British foreign secretary refers to his Chinese wife as Japanese, and Donald Trump ready for Iran talks but Tehran is not interested.
No real answers on Malaysia Airlines Flight 370
The Malaysian government’s official inquiry into the disappearance of Malaysia Airlines Flight 370 has yielded no definitive answers as to what happened to the aircraft, which disappeared four years ago.
The plane was heading from Kuala Lumpur to Beijing in March 2014 when it deviated from its path. Radar contact was lost, and it is believed that the plane crashed somewhere in the Indian Ocean after running out of fuel. No significant pieces of the wreckage have been found, and neither have any remains of the 239 people on board.
According to the report, a system failure was unlikely to have led the aircraft to veer off course, with the investigators suggesting the system was probably manipulated.
British foreign secretary refers to his Chinese wife as Japanese, in China
Jeremy Hunt, Britain’s new foreign secretary, made an awkward debut in China by mistakenly referring to his Chinese wife as Japanese, reports The Guardian.
“My wife is Japanese — my wife is Chinese. That’s a terrible mistake to make,” he told his Chinese counterpart, foreign minister Wang Yi.
China and Japan are longtime rivals, even though the relationship has been a touch better of late, the report added.
Hunt is in China to try and strengthen trade ties with Beijing ahead of Britain’s exit from the European Union next year. He will also be discussing climate change and UN sanctions against North Korea.
Formerly the health minister, Hunt succeeded Boris Johnson as foreign minister, after Johnson’s dramatic resignation over Prime Minister Theresa May’s Brexit proposals earlier this month. Small consolation for Hunt — Johnson is notorious for his diplomatic gaffes, in office and before.
Trump says he will meet Hassan Rouhani, but Iran rules it out
“President Trump, who walked away from a nuclear deal with Iran despite that country’s documented compliance, said Monday that he would meet with President Hassan Rouhani with ‘no preconditions’ as soon as the Iranian leader agreed to do so,” The New York Times reports.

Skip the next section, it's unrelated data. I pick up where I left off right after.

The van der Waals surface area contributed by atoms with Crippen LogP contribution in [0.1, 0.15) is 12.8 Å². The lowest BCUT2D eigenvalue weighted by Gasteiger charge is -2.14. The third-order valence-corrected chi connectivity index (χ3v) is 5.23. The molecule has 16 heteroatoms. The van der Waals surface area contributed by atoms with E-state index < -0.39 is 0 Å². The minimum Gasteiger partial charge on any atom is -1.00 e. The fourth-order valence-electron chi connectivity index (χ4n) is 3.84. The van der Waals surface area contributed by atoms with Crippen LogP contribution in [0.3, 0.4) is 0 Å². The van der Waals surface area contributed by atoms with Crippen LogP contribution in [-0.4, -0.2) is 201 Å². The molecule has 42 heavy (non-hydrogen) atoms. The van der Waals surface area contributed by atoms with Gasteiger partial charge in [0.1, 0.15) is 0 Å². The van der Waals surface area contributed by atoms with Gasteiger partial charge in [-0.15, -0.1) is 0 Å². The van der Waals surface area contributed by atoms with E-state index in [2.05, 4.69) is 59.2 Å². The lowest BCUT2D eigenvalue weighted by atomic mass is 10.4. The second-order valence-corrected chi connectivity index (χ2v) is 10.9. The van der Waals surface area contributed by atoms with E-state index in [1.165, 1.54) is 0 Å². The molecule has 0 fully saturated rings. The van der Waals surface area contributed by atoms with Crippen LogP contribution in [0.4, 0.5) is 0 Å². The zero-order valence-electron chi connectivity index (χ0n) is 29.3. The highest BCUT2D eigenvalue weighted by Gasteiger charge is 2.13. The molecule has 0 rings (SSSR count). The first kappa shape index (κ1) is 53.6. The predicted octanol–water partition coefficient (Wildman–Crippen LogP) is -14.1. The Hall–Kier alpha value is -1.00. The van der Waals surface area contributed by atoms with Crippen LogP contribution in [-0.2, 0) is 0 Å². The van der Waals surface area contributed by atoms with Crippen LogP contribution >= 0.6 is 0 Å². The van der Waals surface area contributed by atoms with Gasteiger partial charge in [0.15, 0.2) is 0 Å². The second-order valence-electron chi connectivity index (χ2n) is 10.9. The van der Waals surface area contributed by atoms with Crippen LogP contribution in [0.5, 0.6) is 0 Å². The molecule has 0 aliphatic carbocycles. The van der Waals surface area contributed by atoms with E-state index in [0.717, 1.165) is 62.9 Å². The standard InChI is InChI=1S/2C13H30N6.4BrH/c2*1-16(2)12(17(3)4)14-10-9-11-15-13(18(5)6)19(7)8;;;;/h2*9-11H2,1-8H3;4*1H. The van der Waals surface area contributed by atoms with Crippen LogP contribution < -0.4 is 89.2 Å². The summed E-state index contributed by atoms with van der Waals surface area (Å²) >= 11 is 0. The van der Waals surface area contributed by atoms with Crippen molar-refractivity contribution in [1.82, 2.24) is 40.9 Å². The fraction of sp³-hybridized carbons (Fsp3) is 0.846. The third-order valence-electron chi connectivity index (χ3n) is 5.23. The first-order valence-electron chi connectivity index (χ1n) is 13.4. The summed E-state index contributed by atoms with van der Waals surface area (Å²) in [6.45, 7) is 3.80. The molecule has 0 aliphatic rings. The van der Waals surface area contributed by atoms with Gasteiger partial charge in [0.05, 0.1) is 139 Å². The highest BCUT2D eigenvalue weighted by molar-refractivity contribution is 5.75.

But just hours before Trump addressed the media, Iran said talks with the United States would be impossible under the Trump administration’s “hostile policies”.
“With current America and these policies, there will definitely not be the possibility of dialogue and engagement, and the United States has shown that it is totally unreliable,” a spokesman for Iran’s foreign ministry said, “I think there are no conditions for such a discussion…”
First time in 38 years, Robert Mugabe not a choice for Zimbabwe voters
Zimbabweans who went to vote Monday did not have Robert Mugabe as an option for the first time in 38 years — but even though his name is not on the ballot, his “ruinous legacy endures”, The Economist writes.
The election is between President Emmerson Mnangagwa, Mugabe’s long-time supporter and successor as leader of the Zanu-PF party, and Nelson Chamisa, the leader of the MDC alliance, Reuters reports.
Not to be left out of the spotlight, Mugabe announced on the eve of the election that he would vote for the opposition.
The election winner faces the task of putting Zimbabwe back on track after nearly four decades of Mugabe rule “tainted by corruption, mismanagement and diplomatic isolation that caused a crisis in a country that once had one of Africa’s most promising economies”, Reuters writes.
GPS will helps Chinese Muslims find their way in Mecca and Medina
“More than 11,000 Chinese Muslims are heading in official groups to Mecca and Medina for the month-long Hajj this year, and Chinese organisers of the pilgrimage say a special GPS card pilot programme will make the trip better and safer,” reports Global Times.
The electronic device will include the name, photo and passport number of the pilgrim. It will also contain a QR code and a rescue phone number. As many as 3,300 pilgrims will be wearing the card this year.
“The device also has an SOS button. If the pilgrim gets lost or encounters an emergency situation, organisers… will receive an alarm from an app installed on their mobile phone,” the report adds.
The ‘zombie apocalypse’ threatening free and fair polls
In Foreign Policy, Lee Morgenbesser, an assistant professor at Griffith University’s School of Government and International Relations in Australia, writes that fake electoral “endorsements” are becoming normal for dictators and autocrats across the world.
“Cambodians went to the polls last weekend, but it was a sham of an election, dominated by Hun Sen, the country’s aging autocrat. With the opposition party banned and soldiers at polling booths to ensure the outcome went only one way, no credible organisation signed off on the election’s validity — but quite a few fake organisations did,” he writes.
To lend credibility to Hun Sen’s election, a man named Anton Caregea used “zombie monitors”, like Institute of International Relations and Economic Cooperation and European Council on International Relations to release reports that the election was “transparent, free, fair and democratic valid polls”.
But these kinds of monitors are being used worldwide, in countries like Russia, Azerbaijan, Malaysia, Egypt, Venezuela — the “appeal of fake election observation groups” is global, the report adds.